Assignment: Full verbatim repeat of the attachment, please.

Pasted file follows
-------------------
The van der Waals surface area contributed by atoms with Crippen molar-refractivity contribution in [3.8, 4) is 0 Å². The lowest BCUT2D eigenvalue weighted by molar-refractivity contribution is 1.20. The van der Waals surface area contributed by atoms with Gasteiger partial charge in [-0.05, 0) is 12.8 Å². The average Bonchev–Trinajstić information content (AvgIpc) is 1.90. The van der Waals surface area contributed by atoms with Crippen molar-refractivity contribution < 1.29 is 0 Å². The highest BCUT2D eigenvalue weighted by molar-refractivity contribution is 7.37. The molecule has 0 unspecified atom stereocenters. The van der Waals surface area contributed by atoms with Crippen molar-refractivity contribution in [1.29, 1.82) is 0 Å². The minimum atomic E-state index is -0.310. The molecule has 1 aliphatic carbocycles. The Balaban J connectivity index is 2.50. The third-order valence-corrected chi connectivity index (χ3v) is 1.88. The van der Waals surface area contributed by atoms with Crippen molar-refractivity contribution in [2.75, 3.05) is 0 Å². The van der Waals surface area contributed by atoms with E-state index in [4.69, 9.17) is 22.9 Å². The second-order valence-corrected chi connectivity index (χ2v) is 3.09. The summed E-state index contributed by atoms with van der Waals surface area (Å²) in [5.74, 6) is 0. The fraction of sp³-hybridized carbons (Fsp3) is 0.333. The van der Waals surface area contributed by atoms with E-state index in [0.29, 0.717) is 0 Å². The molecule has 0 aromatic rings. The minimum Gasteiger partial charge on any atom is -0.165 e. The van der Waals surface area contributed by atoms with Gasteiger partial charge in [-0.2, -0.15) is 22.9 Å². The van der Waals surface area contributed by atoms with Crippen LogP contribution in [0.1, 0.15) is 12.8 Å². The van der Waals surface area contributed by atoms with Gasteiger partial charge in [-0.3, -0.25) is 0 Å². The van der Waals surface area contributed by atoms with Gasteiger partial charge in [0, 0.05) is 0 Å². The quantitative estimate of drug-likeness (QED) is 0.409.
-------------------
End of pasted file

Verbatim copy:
The van der Waals surface area contributed by atoms with Crippen molar-refractivity contribution in [3.8, 4) is 0 Å². The lowest BCUT2D eigenvalue weighted by molar-refractivity contribution is 1.20. The van der Waals surface area contributed by atoms with Gasteiger partial charge in [-0.05, 0) is 12.8 Å². The average Bonchev–Trinajstić information content (AvgIpc) is 1.90. The van der Waals surface area contributed by atoms with Crippen molar-refractivity contribution < 1.29 is 0 Å². The highest BCUT2D eigenvalue weighted by molar-refractivity contribution is 7.37. The molecule has 0 unspecified atom stereocenters. The van der Waals surface area contributed by atoms with Crippen molar-refractivity contribution in [1.29, 1.82) is 0 Å². The minimum atomic E-state index is -0.310. The molecule has 1 aliphatic carbocycles. The Balaban J connectivity index is 2.50. The third-order valence-corrected chi connectivity index (χ3v) is 1.88. The van der Waals surface area contributed by atoms with Crippen molar-refractivity contribution in [2.75, 3.05) is 0 Å². The van der Waals surface area contributed by atoms with E-state index in [4.69, 9.17) is 22.9 Å². The second-order valence-corrected chi connectivity index (χ2v) is 3.09. The summed E-state index contributed by atoms with van der Waals surface area (Å²) in [5.74, 6) is 0. The fraction of sp³-hybridized carbons (Fsp3) is 0.333. The van der Waals surface area contributed by atoms with E-state index in [0.29, 0.717) is 0 Å². The molecule has 0 aromatic rings. The minimum Gasteiger partial charge on any atom is -0.165 e. The van der Waals surface area contributed by atoms with Gasteiger partial charge in [-0.2, -0.15) is 22.9 Å². The van der Waals surface area contributed by atoms with Crippen LogP contribution in [0.1, 0.15) is 12.8 Å². The van der Waals surface area contributed by atoms with Gasteiger partial charge in [-0.3, -0.25) is 0 Å². The van der Waals surface area contributed by atoms with Gasteiger partial charge in [0, 0.05) is 0 Å². The quantitative estimate of drug-likeness (QED) is 0.409.